Principal investigators (PIs), Laboratory Safety Officers (LSOs), and laboratory personnel are responsible for properly identifying and decontaminating regulated medical waste, including potentially infectious material and recombinant DNA (rDNA) or synthetic Nucleic Acid (sNA) waste, before disposal. Procedures to identify, package, and transport biohazardous waste are provided below. Refer to the poster guidance, Cell/Tissue Culture Waste Disposal Guide for Laboratories, for additional guidance.
Solid waste potentially contaminated with infectious agents or rDNA/sNA designated for BSL2 (or higher) containment require decontamination before disposal. Decontamination of solid waste can be achieved either via chemical disinfection or steam sterilization (i.e., autoclaving).
Due to regulatory requirements, biological waste must be managed as Regulated Medical Waste (RMW), which includes biohazardous waste decontaminated by laboratory staff. RMW can only be disposed of as regular trash after it has undergone treatment at a licensed facility. Stericycle is the approved Mount Sinai vendor for the compliant collection, transportation, treatment and disposal of biohazardous wastes. Our institutional policy requires decontamination for specific material before disposal in order to mitigate potential hazards when it handled by Building Services and transported offsite. It also to meet best practices, standards, and regulations related to biosafety and transportation safety.
If you have access to an autoclave and have completed the CITI training course, Autoclave Safety Training, then you can decontaminate and dispose of biohazardous waste yourself. Steam sterilization with an autoclave effectively inactivates infections microorganisms. All research and clinical laboratories must comply with New York State regulations that apply to the maintenance and use of steam autoclaves that are used to decontaminate biohazardous waste.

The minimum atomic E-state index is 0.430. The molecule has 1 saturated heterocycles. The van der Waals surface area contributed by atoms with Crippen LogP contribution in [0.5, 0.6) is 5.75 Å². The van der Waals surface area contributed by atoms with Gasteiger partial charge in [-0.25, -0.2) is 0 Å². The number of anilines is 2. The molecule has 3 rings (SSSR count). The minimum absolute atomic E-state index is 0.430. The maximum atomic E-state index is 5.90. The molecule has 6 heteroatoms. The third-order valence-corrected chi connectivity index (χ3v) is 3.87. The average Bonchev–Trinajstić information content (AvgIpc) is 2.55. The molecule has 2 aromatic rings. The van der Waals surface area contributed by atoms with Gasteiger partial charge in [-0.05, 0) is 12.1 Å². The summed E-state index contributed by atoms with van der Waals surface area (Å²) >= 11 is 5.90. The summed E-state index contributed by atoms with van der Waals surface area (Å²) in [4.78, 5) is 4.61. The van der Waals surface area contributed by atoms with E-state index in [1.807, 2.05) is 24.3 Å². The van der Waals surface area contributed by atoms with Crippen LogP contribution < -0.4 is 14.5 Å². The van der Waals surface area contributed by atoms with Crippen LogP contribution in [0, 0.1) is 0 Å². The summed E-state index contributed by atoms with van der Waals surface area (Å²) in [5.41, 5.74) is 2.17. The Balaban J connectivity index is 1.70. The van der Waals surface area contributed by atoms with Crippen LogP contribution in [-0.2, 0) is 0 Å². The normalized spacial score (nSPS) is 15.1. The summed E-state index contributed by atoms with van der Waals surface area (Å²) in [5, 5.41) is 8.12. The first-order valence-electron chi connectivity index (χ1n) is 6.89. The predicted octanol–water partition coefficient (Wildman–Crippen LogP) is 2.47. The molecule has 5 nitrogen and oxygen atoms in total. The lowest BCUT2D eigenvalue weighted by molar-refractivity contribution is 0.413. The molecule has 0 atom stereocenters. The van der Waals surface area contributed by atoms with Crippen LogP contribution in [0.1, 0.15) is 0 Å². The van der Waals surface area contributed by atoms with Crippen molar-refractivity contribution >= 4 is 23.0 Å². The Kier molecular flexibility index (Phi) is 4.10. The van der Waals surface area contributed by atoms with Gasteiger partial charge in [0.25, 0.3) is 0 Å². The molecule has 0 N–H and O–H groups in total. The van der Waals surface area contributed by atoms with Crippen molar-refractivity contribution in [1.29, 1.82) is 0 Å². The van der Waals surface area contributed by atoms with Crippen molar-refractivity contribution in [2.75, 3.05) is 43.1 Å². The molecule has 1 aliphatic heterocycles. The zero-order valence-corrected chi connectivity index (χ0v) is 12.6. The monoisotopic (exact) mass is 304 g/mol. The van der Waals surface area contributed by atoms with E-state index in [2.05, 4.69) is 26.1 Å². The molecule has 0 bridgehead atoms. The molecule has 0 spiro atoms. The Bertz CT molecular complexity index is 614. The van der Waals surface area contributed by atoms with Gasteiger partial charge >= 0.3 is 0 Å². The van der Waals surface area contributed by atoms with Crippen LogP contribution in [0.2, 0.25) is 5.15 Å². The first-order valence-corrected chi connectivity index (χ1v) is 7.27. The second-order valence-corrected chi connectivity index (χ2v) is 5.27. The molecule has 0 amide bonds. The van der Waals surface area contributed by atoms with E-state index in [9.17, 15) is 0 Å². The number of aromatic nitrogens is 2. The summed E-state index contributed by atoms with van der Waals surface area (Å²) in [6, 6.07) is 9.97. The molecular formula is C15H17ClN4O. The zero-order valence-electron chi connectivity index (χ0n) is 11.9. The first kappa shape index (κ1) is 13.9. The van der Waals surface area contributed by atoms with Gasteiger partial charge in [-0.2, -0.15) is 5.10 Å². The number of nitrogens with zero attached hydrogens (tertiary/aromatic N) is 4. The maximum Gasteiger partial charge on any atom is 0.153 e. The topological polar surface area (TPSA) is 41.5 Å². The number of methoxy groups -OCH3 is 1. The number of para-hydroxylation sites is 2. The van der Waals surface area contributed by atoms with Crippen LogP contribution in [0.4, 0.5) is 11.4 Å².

Regulated Medical Waste
Mount Sinai considers the following biohazardous waste materials as Regulated Medical Waste (RMW):
- Sharps waste (e.g., needles, syringes, broken glassware)
- Human and nonhuman primate blood, tissue, body fluids and cell lines
- Cultures or stocks of biohazardous agents (e.g., bacteria, rickettsia, fungi, viruses, protozoa, parasites, and prions)
- Recombinant DNA (rDNA) or synthetic Nucleic Acids (sNA), which includes waste products from laboratory procedures involving plasmids, viral vectors, Escherichia coli (E. coli), yeasts and naked nucleic acids.
- Laboratory waste items that are potentially infectious materials (i.e., used PPE, culture dishes, tubes, etc., that have come into contact with a biohazard)
- Laboratory animal waste (e.g. bedding, carcasses, and body parts) that have been exposed to rDNA or any biohazardous agent
- Human pathological waste
The New York State Department of Environmental Conservation defines Regulated Medical Waste (RMW) as material generated in biomedical research, production and testing of biologicals or health care, including:
- Infectious animal waste
- Human pathological waste
- Human blood and blood products
- Needles and syringes (sharps)
- Cultures and stocks (microbiological materials)
- Other infectious waste (e.g. materials contaminated with infectious agents such as the Hemorrhagic Fever viruses
Disposal of Solid Biohazardous Waste
- Collect solid biohazardous waste in autoclave-safe biohazard waste bags. Biohazardous waste that is known to be infectious should be double-bagged with autoclave-safe biohazard waste bags
- Add water to the autoclave-safe biohazard waste bags before closure
- Loosely tie the autoclave-safe biohazard waste bags before autoclaving to allow steam to escape
- Secure the bag inside a rigid, leak-proof container (e.g., Low-density polyethylene (LDPE) or stainless steel tray) that allows the bag’s biohazard symbol to be visible
Disposal of Intact Glass and Plastic Waste